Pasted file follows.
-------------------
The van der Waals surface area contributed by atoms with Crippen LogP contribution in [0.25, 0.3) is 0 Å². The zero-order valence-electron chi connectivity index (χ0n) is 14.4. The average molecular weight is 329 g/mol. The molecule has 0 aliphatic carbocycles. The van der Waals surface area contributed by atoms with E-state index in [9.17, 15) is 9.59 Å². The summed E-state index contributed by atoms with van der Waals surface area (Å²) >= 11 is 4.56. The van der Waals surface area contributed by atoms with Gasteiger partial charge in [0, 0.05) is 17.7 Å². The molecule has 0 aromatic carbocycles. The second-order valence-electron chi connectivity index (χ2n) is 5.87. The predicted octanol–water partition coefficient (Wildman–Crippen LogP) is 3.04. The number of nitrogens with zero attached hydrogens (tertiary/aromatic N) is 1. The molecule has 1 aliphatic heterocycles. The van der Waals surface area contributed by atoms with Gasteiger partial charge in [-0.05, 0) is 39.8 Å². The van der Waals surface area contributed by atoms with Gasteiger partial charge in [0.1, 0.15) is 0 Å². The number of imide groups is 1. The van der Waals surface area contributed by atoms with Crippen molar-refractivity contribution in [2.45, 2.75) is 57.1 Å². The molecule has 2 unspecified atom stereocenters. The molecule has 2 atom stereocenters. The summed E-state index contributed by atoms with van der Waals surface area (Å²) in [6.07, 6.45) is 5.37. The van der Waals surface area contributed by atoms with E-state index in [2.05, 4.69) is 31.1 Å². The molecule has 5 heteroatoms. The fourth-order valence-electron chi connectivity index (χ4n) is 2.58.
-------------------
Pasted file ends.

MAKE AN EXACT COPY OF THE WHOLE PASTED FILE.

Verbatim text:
The van der Waals surface area contributed by atoms with Crippen LogP contribution in [0.25, 0.3) is 0 Å². The zero-order valence-electron chi connectivity index (χ0n) is 14.4. The average molecular weight is 329 g/mol. The molecule has 0 aliphatic carbocycles. The van der Waals surface area contributed by atoms with E-state index in [9.17, 15) is 9.59 Å². The summed E-state index contributed by atoms with van der Waals surface area (Å²) >= 11 is 4.56. The van der Waals surface area contributed by atoms with Gasteiger partial charge in [0, 0.05) is 17.7 Å². The molecule has 0 aromatic carbocycles. The second-order valence-electron chi connectivity index (χ2n) is 5.87. The predicted octanol–water partition coefficient (Wildman–Crippen LogP) is 3.04. The number of nitrogens with zero attached hydrogens (tertiary/aromatic N) is 1. The molecule has 1 aliphatic heterocycles. The van der Waals surface area contributed by atoms with Gasteiger partial charge in [-0.05, 0) is 39.8 Å². The van der Waals surface area contributed by atoms with Gasteiger partial charge in [0.1, 0.15) is 0 Å². The number of imide groups is 1. The van der Waals surface area contributed by atoms with Crippen molar-refractivity contribution in [2.45, 2.75) is 57.1 Å². The molecule has 2 unspecified atom stereocenters. The molecule has 2 atom stereocenters. The summed E-state index contributed by atoms with van der Waals surface area (Å²) in [6.07, 6.45) is 5.37. The van der Waals surface area contributed by atoms with E-state index in [2.05, 4.69) is 31.1 Å². The molecule has 5 heteroatoms. The fourth-order valence-electron chi connectivity index (χ4n) is 2.58.